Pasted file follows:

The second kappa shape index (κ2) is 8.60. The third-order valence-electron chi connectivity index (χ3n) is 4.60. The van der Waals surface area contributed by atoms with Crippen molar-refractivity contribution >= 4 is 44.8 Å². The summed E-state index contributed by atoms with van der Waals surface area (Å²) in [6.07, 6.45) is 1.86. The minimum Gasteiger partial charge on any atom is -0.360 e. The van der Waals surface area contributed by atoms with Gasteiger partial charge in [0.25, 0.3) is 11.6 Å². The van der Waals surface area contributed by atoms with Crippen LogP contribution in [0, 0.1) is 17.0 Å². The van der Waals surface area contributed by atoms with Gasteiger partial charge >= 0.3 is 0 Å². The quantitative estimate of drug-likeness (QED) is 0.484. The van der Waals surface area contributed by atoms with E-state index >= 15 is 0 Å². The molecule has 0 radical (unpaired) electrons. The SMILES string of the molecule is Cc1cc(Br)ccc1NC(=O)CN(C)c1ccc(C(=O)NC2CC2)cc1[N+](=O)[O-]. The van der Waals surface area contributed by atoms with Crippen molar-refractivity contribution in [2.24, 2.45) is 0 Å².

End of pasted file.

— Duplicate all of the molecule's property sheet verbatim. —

The second kappa shape index (κ2) is 8.60. The third-order valence-electron chi connectivity index (χ3n) is 4.60. The van der Waals surface area contributed by atoms with Crippen molar-refractivity contribution >= 4 is 44.8 Å². The summed E-state index contributed by atoms with van der Waals surface area (Å²) in [6.07, 6.45) is 1.86. The minimum Gasteiger partial charge on any atom is -0.360 e. The van der Waals surface area contributed by atoms with Gasteiger partial charge in [0.25, 0.3) is 11.6 Å². The van der Waals surface area contributed by atoms with Crippen LogP contribution in [0, 0.1) is 17.0 Å². The van der Waals surface area contributed by atoms with Gasteiger partial charge >= 0.3 is 0 Å². The quantitative estimate of drug-likeness (QED) is 0.484. The van der Waals surface area contributed by atoms with E-state index >= 15 is 0 Å². The molecule has 0 radical (unpaired) electrons. The SMILES string of the molecule is Cc1cc(Br)ccc1NC(=O)CN(C)c1ccc(C(=O)NC2CC2)cc1[N+](=O)[O-]. The van der Waals surface area contributed by atoms with Crippen molar-refractivity contribution in [2.24, 2.45) is 0 Å².